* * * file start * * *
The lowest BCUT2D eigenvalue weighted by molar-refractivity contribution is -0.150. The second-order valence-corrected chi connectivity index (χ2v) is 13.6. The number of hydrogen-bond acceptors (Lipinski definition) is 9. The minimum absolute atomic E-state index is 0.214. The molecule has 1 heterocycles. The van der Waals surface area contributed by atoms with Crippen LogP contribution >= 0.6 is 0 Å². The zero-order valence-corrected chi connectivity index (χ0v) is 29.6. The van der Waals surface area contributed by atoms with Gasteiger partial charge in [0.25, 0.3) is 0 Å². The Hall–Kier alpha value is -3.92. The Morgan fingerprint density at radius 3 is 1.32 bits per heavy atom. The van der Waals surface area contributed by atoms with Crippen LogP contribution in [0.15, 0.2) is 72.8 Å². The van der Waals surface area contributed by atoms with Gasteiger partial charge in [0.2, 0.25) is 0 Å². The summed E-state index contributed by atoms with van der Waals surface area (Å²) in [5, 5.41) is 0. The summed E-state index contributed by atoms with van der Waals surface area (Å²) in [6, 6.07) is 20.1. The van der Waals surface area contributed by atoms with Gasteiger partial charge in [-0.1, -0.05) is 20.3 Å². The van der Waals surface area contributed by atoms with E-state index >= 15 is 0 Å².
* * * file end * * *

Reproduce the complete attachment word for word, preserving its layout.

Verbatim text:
The lowest BCUT2D eigenvalue weighted by molar-refractivity contribution is -0.150. The second-order valence-corrected chi connectivity index (χ2v) is 13.6. The number of hydrogen-bond acceptors (Lipinski definition) is 9. The minimum absolute atomic E-state index is 0.214. The molecule has 1 heterocycles. The van der Waals surface area contributed by atoms with Crippen LogP contribution >= 0.6 is 0 Å². The zero-order valence-corrected chi connectivity index (χ0v) is 29.6. The van der Waals surface area contributed by atoms with Gasteiger partial charge in [0.25, 0.3) is 0 Å². The Hall–Kier alpha value is -3.92. The Morgan fingerprint density at radius 3 is 1.32 bits per heavy atom. The van der Waals surface area contributed by atoms with Crippen LogP contribution in [0.15, 0.2) is 72.8 Å². The van der Waals surface area contributed by atoms with Gasteiger partial charge in [0.2, 0.25) is 0 Å². The summed E-state index contributed by atoms with van der Waals surface area (Å²) in [5, 5.41) is 0. The summed E-state index contributed by atoms with van der Waals surface area (Å²) in [6, 6.07) is 20.1. The van der Waals surface area contributed by atoms with Gasteiger partial charge in [-0.1, -0.05) is 20.3 Å². The van der Waals surface area contributed by atoms with E-state index >= 15 is 0 Å².